Written by:  

Dennis Verdonschot

Meetup: Puppet Development Kit and Managing a FortiGate Firewall

Last January we hosted a fruitful meetup about Puppet. We discovered the features of the new Puppet Development Kit (PDK) and walked through an interesting way to manage a FortiGate firewall with Puppet.

The new Puppet Development Kit (PDK)

Kevin van Reeuwijk from Puppet kickstarted the first topic. He showed how easy it is to start developing a new Puppet module using the PDK. The PDK enables us to develop Puppet modules while using best practices and using the new integrated tools (Rspec) that allow you to test and publish the high-quality modules to the Puppet Forge.

Test your code, convert existing modules

Kevin showed us the possibilities of the PDK when creating new modules. The tools integrated within the PDK enable you to take a previously developed module and convert it to a module that is compatible with the PDK, using the PDK convert command-line tool.

The future of PDK

The launch of PDK is just a start. The backlog is full of interesting things like PDK-enabled container images for TravisCI, GitlabCI, and AppVeyor, and the possibility to build and publish to the Forge. Watch the whole presentation here or download the new PDK directly via your yum-based / apt-based package repositories or puppet.com if you use Mac or Windows.

Managing your FortiGate firewall policies, using our Puppet module.

Mark presented the difficulties of firewall management. He first drafted the outlines comparing your firewall at home to an enterprise firewall that manages over 15 zones and 1,500 rules / policies, and is subject to up to 1,000 changes a year. Secondly, he described the tough process of determining his approach to managing all those changes, and how he implemented this approach in the FortiGate Puppet module.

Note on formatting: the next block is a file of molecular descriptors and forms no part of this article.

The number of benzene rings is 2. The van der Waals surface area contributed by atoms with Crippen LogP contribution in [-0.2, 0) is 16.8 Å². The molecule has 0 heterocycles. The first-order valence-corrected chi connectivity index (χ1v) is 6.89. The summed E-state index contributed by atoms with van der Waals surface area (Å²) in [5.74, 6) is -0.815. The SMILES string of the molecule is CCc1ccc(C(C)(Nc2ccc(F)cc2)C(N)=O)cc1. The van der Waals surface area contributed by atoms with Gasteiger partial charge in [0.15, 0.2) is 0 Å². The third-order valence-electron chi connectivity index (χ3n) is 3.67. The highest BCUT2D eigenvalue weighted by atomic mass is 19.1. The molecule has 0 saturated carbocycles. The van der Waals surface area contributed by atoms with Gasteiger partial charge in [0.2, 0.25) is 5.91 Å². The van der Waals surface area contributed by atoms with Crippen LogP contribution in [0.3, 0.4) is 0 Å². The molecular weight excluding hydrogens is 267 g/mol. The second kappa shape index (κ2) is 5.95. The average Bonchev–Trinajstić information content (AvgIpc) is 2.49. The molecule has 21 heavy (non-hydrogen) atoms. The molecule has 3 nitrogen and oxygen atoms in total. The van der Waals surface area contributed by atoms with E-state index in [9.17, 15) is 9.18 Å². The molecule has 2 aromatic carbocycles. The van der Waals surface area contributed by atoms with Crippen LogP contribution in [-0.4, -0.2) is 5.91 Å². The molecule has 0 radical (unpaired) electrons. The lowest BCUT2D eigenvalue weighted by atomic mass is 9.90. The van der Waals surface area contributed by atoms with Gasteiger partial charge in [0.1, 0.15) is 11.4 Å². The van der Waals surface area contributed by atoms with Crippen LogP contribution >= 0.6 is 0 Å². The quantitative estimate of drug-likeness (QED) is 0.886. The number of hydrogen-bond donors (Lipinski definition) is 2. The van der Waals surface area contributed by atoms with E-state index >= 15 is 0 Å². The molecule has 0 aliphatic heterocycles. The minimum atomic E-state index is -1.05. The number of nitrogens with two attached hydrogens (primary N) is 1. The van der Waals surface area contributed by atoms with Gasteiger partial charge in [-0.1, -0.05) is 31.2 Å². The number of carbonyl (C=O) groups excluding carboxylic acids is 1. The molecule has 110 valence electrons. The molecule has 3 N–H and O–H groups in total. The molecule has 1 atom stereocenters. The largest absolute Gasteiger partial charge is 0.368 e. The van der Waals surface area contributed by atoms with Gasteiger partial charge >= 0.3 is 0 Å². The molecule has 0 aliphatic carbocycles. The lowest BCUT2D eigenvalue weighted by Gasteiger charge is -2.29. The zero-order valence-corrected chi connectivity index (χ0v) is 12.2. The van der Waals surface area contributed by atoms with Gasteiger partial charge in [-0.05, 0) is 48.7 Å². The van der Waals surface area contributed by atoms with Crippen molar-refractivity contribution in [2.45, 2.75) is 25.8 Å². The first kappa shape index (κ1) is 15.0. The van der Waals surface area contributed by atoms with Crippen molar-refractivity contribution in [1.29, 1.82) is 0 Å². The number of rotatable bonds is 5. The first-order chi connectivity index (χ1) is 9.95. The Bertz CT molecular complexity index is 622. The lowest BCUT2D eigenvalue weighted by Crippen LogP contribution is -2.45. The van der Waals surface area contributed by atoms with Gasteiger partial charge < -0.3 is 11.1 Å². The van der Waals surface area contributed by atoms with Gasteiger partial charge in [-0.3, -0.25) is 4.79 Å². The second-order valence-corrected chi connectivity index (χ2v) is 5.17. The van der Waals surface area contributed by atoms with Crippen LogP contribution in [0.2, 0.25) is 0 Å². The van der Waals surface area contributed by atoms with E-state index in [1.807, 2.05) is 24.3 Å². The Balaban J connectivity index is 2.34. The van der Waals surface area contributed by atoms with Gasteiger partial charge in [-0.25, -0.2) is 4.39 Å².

Developing the module

It was important to determine what would be automated. FortiGate firewalls are such complex devices, it would take months of full-time development to develop a module that manages every single aspect of it. There were lots of technical difficulties with regard to Puppet type naming and sequencing of firewall policies. For example, when you first block your TCP connections and then allow HTTPS, the second policy would not have any effect.

Simplifying management with higher-level types

Mark showed how the management of FortiGate is being simplified for end users. In addition to creating Puppet resource types that manage individual policies, Mark demonstrated what he calls “composite” types. These higher-level (defined) types allow end users to manage firewall policies on application or node-group level, stripping away the need to specify all policies on a node-to-node or subnet-to-subnet basis. These composite types could be compared to security groups in Amazon Web Services or Microsoft Azure.

Watch and try it yourself

We received positive reactions from the attendants. Want to receive more information? Leave your email address and we’ll make sure to share the presentation with you.

 


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